Back muscles are also likely to become tight and painful, as we are in a twisted state that puts the L hemidiaphragm in a poor position to work. In this position our spine is twisted, putting strain on facets, ligaments and disks and our back muscles work to lift our anterior ribs in an effort to compensate for the inefficient use of our diaphragm. Looking for evidence of a poorly positioned L hemidiaphragm? Check how many of your patients have a rib flare on the L vs the R.
    How do we treat posture? Well there’s a lot more to it than telling patients to stand up straight. We treat the polyarticular muscle chain imbalances that pull us into a twisted common compensatory pattern.
    if he could not show instant changes in patient ROM and strength (improved length tension relationship) people would not be buying into his approach so wholeheartedly.
    Why do you think effects are "instant"? (I/m not disputing that they are, I'll take your word that they are.. but why?)

    Postural restoration is an approach for therapists who understand that the body needs to be treated as an interconnected and interdependent being not on a joint by joint basis.
    I can’t recommend Postural restoration classes highly enough. If you can take a course with an open mind and if you have a thorough understanding of anatomy and biomechanics, I am very confident it will alter the way you practice in future.
    So I'd be interested in having all of the above translated into "neuro", if possible..

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  • Jon Newman
    replied
    It's comments like this from the Omaha World Herald (Dec. 17, 05) that get me to ask the question about lateralization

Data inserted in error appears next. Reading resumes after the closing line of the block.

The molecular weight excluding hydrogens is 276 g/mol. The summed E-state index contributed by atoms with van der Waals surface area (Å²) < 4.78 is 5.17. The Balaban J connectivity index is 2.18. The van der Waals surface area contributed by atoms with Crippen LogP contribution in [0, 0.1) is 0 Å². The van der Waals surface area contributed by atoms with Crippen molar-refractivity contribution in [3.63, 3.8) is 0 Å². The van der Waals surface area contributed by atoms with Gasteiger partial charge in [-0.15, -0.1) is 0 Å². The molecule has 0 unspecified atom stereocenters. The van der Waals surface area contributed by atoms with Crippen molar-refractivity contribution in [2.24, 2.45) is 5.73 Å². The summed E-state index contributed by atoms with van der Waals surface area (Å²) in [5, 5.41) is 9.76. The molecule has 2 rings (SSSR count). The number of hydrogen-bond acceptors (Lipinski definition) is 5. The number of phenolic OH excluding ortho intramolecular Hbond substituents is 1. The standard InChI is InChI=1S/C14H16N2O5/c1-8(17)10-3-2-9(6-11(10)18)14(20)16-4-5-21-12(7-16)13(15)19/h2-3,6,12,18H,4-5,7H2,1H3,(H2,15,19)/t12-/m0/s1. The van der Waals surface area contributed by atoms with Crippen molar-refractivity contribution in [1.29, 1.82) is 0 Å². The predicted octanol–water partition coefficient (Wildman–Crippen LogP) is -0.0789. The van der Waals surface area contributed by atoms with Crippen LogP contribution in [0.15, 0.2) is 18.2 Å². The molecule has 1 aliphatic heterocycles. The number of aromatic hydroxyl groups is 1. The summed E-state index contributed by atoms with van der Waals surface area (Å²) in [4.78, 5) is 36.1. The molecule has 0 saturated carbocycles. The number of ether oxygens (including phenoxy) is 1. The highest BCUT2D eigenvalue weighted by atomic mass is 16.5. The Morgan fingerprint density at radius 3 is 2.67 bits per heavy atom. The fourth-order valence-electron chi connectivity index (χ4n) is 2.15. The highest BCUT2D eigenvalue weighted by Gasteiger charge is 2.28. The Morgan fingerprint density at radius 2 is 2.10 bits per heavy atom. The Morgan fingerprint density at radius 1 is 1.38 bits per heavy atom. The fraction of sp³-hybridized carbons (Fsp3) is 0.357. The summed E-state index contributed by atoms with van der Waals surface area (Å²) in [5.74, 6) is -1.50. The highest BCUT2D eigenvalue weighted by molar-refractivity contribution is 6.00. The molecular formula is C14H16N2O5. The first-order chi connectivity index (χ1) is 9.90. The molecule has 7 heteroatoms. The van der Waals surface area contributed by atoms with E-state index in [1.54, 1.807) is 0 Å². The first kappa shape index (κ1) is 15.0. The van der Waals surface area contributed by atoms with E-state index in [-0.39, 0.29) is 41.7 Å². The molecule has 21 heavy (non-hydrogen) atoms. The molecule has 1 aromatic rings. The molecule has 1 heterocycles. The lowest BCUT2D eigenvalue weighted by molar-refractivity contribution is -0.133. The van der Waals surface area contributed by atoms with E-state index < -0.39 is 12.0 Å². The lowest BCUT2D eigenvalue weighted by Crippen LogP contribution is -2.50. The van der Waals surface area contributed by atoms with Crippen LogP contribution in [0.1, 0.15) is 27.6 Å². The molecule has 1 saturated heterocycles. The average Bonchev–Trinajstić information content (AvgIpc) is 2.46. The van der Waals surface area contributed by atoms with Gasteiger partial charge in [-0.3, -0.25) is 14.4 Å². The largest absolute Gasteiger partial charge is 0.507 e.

"The body has to work a certain way," Cook said. "What happens is in volleyball, they do the same movements repetitively over and over, so they develop patterns and their body gets out of balance."
    For example, a right-handed pitcher who can't throw as effectively left-handed is unbalanced. Volleyball players develop similar asymmetrical tendencies. That imbalance manifests itself in pain and injuries, in fatigue and in concentration lapses, Hruska said.
    The reporter, Dirk Chatelain, seems to have paraphrased that last part so perhaps he got it wrong but it makes it seem as if lateralization is being cited as a problem.
    Last edited by Jon Newman; 08-06-2006, 08:53 PM.

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  • Luke Rickards
    replied
    Olly,

    I once attended a lecture by a renowned professor of embryology. There were a lot of manual therapists in attendance interested in symmetry and he strongly made the point that asymmetry of structure and function begins at the very first cell division of a fertilised ovum and continues until the end of life. This is totally normal. As I am sure Jason will point out more thoroughly, there is very little to no evidence that asymmetry causes pain.

    Luke
    Last edited by Luke Rickards; 08-01-2008, 04:27 PM. Reason: spelling

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  • Jon Newman
    replied
    Hi Olly,

    What clinical presentation are you talking about? Maybe I don't understand what it is you are fixing in the first place. Are people coming to you because they note a decreased hip adduction on the left and lack of internal shoulder rotation on the right?
    Last edited by Jon Newman; 08-06-2006, 07:56 PM.

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  • ollyhall
    replied
    Lateralization normal development?